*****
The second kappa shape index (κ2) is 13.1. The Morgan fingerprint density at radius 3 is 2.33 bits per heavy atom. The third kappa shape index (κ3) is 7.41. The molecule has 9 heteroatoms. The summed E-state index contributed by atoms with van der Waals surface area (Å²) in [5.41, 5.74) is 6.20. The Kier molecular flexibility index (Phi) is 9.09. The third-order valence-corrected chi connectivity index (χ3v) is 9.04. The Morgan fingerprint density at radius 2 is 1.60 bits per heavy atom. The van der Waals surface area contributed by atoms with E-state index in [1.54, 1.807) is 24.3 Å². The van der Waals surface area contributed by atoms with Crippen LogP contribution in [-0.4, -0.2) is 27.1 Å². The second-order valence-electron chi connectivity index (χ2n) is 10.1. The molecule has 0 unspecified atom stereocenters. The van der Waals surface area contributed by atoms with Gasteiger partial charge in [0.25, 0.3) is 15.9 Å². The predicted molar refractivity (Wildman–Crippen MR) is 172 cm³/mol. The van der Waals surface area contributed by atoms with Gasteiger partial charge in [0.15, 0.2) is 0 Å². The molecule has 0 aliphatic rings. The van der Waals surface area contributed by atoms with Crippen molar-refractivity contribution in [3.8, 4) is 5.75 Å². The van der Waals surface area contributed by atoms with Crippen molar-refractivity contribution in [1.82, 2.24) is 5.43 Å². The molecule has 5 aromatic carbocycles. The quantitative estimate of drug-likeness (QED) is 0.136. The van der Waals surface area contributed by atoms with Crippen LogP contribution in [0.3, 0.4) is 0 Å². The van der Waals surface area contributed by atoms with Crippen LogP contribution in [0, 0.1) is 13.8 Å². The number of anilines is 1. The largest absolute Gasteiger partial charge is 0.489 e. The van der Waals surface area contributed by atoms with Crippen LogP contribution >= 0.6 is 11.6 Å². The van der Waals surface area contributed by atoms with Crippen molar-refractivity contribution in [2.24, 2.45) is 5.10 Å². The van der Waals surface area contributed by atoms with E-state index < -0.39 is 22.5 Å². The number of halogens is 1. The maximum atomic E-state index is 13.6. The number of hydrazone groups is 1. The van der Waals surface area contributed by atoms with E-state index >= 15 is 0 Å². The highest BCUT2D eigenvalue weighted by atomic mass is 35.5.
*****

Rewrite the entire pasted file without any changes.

The second kappa shape index (κ2) is 13.1. The Morgan fingerprint density at radius 3 is 2.33 bits per heavy atom. The third kappa shape index (κ3) is 7.41. The molecule has 9 heteroatoms. The summed E-state index contributed by atoms with van der Waals surface area (Å²) in [5.41, 5.74) is 6.20. The Kier molecular flexibility index (Phi) is 9.09. The third-order valence-corrected chi connectivity index (χ3v) is 9.04. The Morgan fingerprint density at radius 2 is 1.60 bits per heavy atom. The van der Waals surface area contributed by atoms with E-state index in [1.54, 1.807) is 24.3 Å². The van der Waals surface area contributed by atoms with Crippen LogP contribution in [-0.4, -0.2) is 27.1 Å². The second-order valence-electron chi connectivity index (χ2n) is 10.1. The molecule has 0 unspecified atom stereocenters. The van der Waals surface area contributed by atoms with Gasteiger partial charge in [0.25, 0.3) is 15.9 Å². The predicted molar refractivity (Wildman–Crippen MR) is 172 cm³/mol. The van der Waals surface area contributed by atoms with Gasteiger partial charge in [0.15, 0.2) is 0 Å². The molecule has 0 aliphatic rings. The van der Waals surface area contributed by atoms with Crippen molar-refractivity contribution in [3.8, 4) is 5.75 Å². The van der Waals surface area contributed by atoms with Crippen molar-refractivity contribution in [1.82, 2.24) is 5.43 Å². The molecule has 5 aromatic carbocycles. The quantitative estimate of drug-likeness (QED) is 0.136. The van der Waals surface area contributed by atoms with Crippen LogP contribution in [0.3, 0.4) is 0 Å². The van der Waals surface area contributed by atoms with Crippen LogP contribution in [0, 0.1) is 13.8 Å². The number of anilines is 1. The largest absolute Gasteiger partial charge is 0.489 e. The van der Waals surface area contributed by atoms with Crippen LogP contribution >= 0.6 is 11.6 Å². The van der Waals surface area contributed by atoms with Crippen molar-refractivity contribution in [2.24, 2.45) is 5.10 Å². The van der Waals surface area contributed by atoms with E-state index < -0.39 is 22.5 Å². The number of halogens is 1. The maximum atomic E-state index is 13.6. The number of hydrazone groups is 1. The van der Waals surface area contributed by atoms with E-state index >= 15 is 0 Å². The highest BCUT2D eigenvalue weighted by atomic mass is 35.5.